I mentioned in an earlier blog that we had a family outing to see The Phantom of the Opera at the Liverpool Empire.
Phantom is a family thing. I took my husband to see it years ago at Manchester and he fell in love with it. I must admit it was more of a slow burn for me, but when the DVD came out, after several viewings I found that I loved it too as did my boys.
Three years ago, me and my husband went down to London for the weekend to celebrate our 10th wedding anniversary (sans children). We had a wonderful weekend, stayed in a fab hotel by the Tower of London, had a champagne ride on the London Eye and revisited some of my old haunts from when I used to live in the city.
But the highlight for me was going to see Phantom there. I’d booked seats four rows back from the front of the stalls. I had wondered whether we’d get neck ache like you do when you are too close to the front at the cinema, but it was completely the opposite. We were so close to the drama on stage we actually felt as we were part of it, especially as the massive chandelier spent most of the show hanging right above our heads.
Last year Phantom came back to Manchester and I wanted to take the whole family to see it, but in the end I couldn’t get tickets. Well I could have, but the seats cost a fortune for the four of us, and they were so far back, it would like have been sitting outside the theatre.
Then it went on to Liverpool, and although the tickets weren’t cheap, they were at least in the circle with a half decent view, and the boys were really excited about going, which really made the night for me.
Whilst the production was fantastic, because we had been spoilt the last time we saw it, this time I did feel rather removed from the action. But what really let it down, for me, were the three noisy people sitting right behind us. They chatted and laughed all the way through the first half, so that I could barely hear the speaking parts.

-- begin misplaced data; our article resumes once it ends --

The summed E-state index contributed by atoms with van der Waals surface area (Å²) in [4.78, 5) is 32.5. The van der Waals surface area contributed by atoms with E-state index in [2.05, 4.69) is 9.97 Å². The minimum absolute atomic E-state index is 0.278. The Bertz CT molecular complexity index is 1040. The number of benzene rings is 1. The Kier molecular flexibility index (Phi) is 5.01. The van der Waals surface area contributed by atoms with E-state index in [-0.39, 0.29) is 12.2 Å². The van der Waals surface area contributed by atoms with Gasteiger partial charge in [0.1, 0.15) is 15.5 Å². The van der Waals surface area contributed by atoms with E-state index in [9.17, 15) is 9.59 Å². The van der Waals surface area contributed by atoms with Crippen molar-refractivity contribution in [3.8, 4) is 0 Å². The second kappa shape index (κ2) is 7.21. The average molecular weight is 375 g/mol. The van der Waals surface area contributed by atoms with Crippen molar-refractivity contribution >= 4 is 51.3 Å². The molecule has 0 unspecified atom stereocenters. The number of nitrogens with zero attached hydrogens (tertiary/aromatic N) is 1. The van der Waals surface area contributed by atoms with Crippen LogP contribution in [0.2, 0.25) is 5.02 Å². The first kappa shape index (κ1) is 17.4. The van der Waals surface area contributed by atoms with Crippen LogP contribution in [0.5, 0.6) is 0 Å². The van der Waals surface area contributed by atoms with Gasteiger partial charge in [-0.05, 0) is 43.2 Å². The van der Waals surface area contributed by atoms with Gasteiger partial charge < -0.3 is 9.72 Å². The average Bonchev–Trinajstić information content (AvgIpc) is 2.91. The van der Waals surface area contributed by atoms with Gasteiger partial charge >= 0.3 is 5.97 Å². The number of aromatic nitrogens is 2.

I began to get really annoyed and did a few hard stares behind me which worked for a while, but soon the annoyance returned. I really wanted to say something but kept remembering a time when my friend had spoken out at something similar, and ended up having to leave the theatre herself half way through the show when the people causing the disturbance turned nasty.
Eventually though I couldn’t stand it any more and turned round and politely but firmly asked them to be quiet.
It didn’t go down too well, and apparently they were making nasty gestures behind me, but at least they shut up.
I raced out to the bar at the interval and wasn’t looking forward to going back afterwards. But when we got back to our seats they were gone. And other people around me thanked me for being so outspoken and wished they had done the same.
The second half was much more enjoyable, especially as I was buoyed up by the fact that I had stuck up for what I believed was right.
Not sure I would have had the guts to do it though if I had been on my own.
Theatre tickets arent cheap though, we had been looking forward to it for weeks, and I can’t understand why people would pay that price for tickets and then completely disregard, not only the production they were going to see, but also the feelings of others around them.
Perhaps its just me, but I was brought up to have respect and consider other people’s feelings.